Posted: 1:05 p.m. Saturday, Feb. 8, 2014
By Sean Farrell
In a year without practicing free throws, the Syracuse Orange has managed to shoot one of the best percentages in the country.
They say practice makes perfect. But women's basketball coach Quentin Hillsman just isn't one of them.
Hillsman decided early this season to stop doing free throw drills in practice. His players don't remember exactly when it began. But Hillsman can recall why he first made the decision: the drills don't replicate game situations so they don't actually help players when it counts.
"You can line up and say make 25 and go home, but it’s not game-like," he said.
After all, it's about quality, not quantity right? And he wants his players focusing on making each shot, not how long it will be until a monotonous drill is over.
"It just becomes like get them in the air and get home," Hillsman said.
His ploy seems to be working just fine. The Orange is shooting 74.3 percent from the free throw line, good for third in the 15-team ACC. It places Syracuse near the top 10 percent in the country. Free throw shooting has been one of the biggest strengths throughout Syracuse's success this season. With its penetrating and aggressive style of offense, the Orange has gone to the line more and is making a higher percentage of these shots compared to last season. Sophomore forward Taylor Ford explained this strange dichotomy, saying that the Orange shoot so many free throws in games, practice isn’t as necessary. The Orange may miss one or two early on, but get comfortable as the game progresses.
"I take my time at the line," Ford said. "A lot of times when you make a free throw, you needed it because we’re down a couple of points."
Now there are exceptions to Hillsman's plan, as he explains.
"When we scrimmage, we shoot free throws on every foul," he said. "It helps us to shoot more in game-mode than to line up and shoot."
And players like Shakeya Leary also can get some extra work in on their own time.
"People do come in from time to time to get up shots," Leary said.
"With player development and other opportunities to come in and work in the gym, people do get the chance to shoot free throws."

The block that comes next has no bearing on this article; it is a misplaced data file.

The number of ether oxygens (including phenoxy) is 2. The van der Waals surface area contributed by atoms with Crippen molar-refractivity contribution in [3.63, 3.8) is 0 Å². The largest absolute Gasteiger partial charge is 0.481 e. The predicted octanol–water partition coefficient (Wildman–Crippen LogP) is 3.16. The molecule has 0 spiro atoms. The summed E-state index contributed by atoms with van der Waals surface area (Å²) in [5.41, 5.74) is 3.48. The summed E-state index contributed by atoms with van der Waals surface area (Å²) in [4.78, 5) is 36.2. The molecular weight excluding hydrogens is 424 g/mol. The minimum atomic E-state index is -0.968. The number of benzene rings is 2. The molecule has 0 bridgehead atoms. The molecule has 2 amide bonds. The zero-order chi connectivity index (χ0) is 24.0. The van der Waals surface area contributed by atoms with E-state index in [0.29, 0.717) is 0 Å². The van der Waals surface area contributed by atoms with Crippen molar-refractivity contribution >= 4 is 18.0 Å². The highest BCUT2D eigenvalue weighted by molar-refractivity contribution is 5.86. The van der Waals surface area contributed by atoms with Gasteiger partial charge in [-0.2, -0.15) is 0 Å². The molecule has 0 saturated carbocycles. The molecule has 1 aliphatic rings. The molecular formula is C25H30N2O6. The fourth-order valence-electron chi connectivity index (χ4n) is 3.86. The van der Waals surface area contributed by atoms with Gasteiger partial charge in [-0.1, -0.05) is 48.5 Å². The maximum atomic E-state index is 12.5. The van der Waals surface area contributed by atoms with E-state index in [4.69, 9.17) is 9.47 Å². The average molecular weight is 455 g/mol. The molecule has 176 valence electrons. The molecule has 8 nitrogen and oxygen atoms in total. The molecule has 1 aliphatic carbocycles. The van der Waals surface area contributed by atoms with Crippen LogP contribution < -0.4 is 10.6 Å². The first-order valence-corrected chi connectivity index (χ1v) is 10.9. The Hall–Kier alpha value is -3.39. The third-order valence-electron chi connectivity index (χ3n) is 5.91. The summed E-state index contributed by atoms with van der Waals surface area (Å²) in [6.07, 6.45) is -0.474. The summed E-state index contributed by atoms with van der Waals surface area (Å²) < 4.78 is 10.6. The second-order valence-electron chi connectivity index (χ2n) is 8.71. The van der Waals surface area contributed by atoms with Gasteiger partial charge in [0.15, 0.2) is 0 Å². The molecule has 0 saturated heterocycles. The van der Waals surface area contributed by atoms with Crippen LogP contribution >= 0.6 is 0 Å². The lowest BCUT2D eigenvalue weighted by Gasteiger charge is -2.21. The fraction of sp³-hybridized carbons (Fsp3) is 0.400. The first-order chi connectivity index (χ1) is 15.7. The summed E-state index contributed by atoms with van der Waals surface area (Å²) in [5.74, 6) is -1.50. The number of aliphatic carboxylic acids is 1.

Oddly enough, it's Leary – Syracuse's 6-foot-3 center – who is the best of the best in this category. She's shooting 85.7 percent, which leads the team.
"I go to the line with confidence," Leary explained. "Just be patient and pick your time. You get ten seconds. No one is pressuring you."
Leary has a chance to have the greatest statistical free throw shooting percentage in team history. The SU Athletics record book recognizes players for this achievement only if they have a minimum of 50 attempts in a season. Of those who qualify, Erin Kenneally leads with an 86.0 percent mark during the 1992-93 season.
Having a center that can knock down free throws has definite advantages. In the last few minutes of close games, Hillsman has made sure to substitute Leary into the game in situations when the opponent plans to foul. With the Orange clinging to a lead against Georgia Tech, the Yellow Jackets dared the inbounds passer to give the ball to the Syracuse center. A wide-open Leary took a pass, was fouled and then made two clutch free throws.
"Nine times out of ten, your center is going to be the one open coming back to the ball," Hillsman said.
One of Syracuse’s best nights at the line came in a blowout win against Maryland Eastern Shore. The Orange went 22-26 (84.6 percent).
"We shot free throws one time," Hillsman said after the game. "I’m never shooting them again in practice."
But not all games have been as lopsided as Syracuse’s thrashing of Maryland Eastern Shore. SU has played ten games that have been decided by ten points or fewer. The Orange has won seven of them.
"We look at it as, free throws can either win or lose games," point guard Alexis Peterson said. "We take free throws very seriously, whether we practice it or not."
During Hillsman's tenure as head coach, Syracuse has hovered around the 70 percent mark. His best free throw shooting team came in 2011-12, when the Orange shot 75.1 percent. His worst was his first year – 67.3 percent.
The Orange is not only shooting more efficiently than its ACC counterparts, but also more efficiently than its Carrier Dome counterparts, the No. 1 Syracuse Orangemen’s basketball team. That team ranks 171st in the nation with 69.9 percent from the line, about 4.4 percent worse than the women.
But Hillsman isn’t too concerned. Asked if he had any advice on how to improve that percentage, Hillsman joked: "No, they’re undefeated. (They) will probably win the national championship so I have no advice for them."